Ford delivers keynote address at University of Wisconsin’s Global Health Symposium

University of Massachusetts Amherst Department of Environmental Health Sciences Chair Timothy Ford

Timothy Ford

April 18, 2017

Timothy Ford, Professor and Chair of the Department of Environmental Health Sciences, recently gave the keynote address at the University of Wisconsin’s annual Global Health Symposium held on Tuesday, April 4, at the Madison campus. The annual event is sponsored by the university’s Global Health Institute, which is dedicated to improving health in Wisconsin and across the world through research, education, and service.

Ford’s keynote address was titled “Global Issues in Water and Health,” and covered the global burden of waterborne disease from contaminated water, that despite our technological advances over the past century, is still largely driven by lack of basic hygiene, sanitation and access to clean water. Ford also discussed much needed research on improving surveillance and predictive models for outbreaks, epidemics and pandemics - together with better diagnostics and community engagement to address endemic water quality concerns.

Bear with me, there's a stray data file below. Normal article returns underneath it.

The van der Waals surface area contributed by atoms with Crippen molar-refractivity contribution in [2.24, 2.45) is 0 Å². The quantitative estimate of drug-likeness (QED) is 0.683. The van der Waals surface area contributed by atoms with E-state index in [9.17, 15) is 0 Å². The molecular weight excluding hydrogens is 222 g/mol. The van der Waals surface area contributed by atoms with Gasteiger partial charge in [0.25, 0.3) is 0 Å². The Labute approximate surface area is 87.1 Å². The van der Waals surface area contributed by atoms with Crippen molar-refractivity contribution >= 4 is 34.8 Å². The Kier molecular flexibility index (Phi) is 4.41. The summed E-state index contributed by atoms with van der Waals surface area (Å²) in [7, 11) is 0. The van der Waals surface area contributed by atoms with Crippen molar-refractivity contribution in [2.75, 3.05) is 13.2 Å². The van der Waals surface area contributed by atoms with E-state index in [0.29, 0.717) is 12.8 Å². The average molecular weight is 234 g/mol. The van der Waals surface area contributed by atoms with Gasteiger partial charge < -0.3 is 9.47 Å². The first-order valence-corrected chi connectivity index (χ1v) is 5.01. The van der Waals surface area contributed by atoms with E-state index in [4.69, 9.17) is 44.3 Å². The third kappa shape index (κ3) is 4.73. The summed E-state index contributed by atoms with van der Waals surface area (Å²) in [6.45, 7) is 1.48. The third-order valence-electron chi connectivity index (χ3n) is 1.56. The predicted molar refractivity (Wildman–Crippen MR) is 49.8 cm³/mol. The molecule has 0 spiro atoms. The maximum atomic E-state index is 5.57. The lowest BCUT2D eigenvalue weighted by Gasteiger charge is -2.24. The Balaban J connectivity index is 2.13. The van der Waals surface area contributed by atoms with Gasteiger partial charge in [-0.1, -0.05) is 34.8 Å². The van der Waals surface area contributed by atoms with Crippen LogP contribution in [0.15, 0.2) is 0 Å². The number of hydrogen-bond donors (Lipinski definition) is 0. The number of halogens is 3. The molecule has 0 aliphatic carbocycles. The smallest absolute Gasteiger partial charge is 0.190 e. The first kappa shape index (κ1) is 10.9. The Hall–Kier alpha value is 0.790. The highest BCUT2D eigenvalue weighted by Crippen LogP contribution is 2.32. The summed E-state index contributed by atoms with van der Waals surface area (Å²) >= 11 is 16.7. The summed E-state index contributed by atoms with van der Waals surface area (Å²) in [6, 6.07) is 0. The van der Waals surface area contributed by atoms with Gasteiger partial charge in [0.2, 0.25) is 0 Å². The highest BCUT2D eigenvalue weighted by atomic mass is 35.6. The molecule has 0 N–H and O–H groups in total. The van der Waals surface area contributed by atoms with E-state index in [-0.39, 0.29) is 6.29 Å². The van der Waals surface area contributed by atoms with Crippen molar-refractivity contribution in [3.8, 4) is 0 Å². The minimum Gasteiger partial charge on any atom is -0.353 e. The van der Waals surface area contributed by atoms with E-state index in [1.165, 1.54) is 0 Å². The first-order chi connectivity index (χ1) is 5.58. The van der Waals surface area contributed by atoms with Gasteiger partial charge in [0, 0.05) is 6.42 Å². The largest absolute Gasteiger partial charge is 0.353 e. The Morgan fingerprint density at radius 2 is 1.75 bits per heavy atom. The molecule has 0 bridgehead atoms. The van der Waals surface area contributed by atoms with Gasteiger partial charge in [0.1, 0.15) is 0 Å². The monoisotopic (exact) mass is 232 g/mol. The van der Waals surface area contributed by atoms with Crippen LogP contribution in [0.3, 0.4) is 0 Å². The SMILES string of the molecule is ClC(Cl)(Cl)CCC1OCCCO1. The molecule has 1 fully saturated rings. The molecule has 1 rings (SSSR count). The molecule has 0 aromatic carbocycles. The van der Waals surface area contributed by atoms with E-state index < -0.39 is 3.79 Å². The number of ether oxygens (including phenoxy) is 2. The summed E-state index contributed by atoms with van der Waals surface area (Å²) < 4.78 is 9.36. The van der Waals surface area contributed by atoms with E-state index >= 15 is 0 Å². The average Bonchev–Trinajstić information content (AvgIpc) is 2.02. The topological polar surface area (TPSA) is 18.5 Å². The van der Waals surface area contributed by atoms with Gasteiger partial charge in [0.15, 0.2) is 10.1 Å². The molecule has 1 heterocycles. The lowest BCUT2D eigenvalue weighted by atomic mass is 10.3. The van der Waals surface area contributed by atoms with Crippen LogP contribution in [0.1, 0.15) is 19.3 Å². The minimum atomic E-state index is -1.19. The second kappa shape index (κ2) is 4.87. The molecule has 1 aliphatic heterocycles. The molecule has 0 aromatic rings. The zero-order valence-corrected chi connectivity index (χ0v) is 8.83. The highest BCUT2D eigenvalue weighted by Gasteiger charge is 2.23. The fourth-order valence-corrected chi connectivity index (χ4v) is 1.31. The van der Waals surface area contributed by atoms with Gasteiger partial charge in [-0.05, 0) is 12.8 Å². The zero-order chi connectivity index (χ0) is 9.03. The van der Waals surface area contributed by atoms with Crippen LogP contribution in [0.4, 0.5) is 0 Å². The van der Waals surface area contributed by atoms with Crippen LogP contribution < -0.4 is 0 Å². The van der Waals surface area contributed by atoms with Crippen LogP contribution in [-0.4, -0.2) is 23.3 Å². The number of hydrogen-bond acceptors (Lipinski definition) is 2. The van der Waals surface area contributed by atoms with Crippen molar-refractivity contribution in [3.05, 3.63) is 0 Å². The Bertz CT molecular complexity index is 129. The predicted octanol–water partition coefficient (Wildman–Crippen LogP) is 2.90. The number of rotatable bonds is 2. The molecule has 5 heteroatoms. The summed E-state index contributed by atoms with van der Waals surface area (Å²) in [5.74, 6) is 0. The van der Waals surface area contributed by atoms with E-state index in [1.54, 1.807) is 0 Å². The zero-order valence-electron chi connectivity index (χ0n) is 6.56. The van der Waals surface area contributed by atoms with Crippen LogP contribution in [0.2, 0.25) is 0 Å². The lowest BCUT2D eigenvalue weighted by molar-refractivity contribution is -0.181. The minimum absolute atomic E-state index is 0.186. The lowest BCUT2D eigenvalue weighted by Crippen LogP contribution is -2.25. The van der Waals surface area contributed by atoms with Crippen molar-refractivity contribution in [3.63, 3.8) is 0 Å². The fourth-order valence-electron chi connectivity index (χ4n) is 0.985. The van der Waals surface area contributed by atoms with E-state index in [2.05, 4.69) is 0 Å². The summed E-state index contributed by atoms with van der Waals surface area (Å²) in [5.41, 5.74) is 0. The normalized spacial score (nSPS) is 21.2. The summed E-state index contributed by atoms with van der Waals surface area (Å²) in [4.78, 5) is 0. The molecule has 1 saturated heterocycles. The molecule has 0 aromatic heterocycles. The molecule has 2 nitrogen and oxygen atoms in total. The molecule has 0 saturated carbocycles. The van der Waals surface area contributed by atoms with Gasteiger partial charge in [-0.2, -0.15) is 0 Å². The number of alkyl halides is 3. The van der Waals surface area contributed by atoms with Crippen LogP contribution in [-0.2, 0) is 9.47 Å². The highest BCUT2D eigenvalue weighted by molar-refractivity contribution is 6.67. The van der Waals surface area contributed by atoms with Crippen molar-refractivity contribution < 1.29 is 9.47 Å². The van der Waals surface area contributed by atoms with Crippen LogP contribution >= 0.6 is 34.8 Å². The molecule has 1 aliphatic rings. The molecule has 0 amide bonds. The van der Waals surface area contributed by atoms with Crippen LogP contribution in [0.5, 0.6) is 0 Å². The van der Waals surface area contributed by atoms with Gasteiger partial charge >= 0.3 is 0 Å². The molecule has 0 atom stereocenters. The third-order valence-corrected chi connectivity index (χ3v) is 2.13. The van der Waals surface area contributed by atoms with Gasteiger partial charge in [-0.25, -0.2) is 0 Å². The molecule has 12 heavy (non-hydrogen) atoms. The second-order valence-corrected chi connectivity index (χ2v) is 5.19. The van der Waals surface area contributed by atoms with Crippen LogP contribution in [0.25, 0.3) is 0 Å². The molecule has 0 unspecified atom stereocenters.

Ford has worked across the world, making the epidemiological links between contaminated water and global infectious diseases. He has worked on water quality projects from India, Russia, and China to the Crow Reservation in Montana. Ford earned his Ph.D. in aquatic microbiology from the University of Wales and completed post-doctoral training in environmental microbiology at Harvard University, where he later served as a faculty member at the Harvard School of Public Health. He subsequently took over the leadership of the Microbiology department at Montana State University, where much of his work focused on water quality and health of tribal communities.

After serving in senior administrative roles at the University of New England and Shenandoah University, Ford joined the faculty at the University of Massachusetts Amherst in January, 2017. He is rebuilding his water and health program, and is helping building a consortium for environmental health equity. He’ll be moderating a panel discussion on the topic at the SPHHS Dean’s Symposium on Health Equity and Environmental Justice on April 25.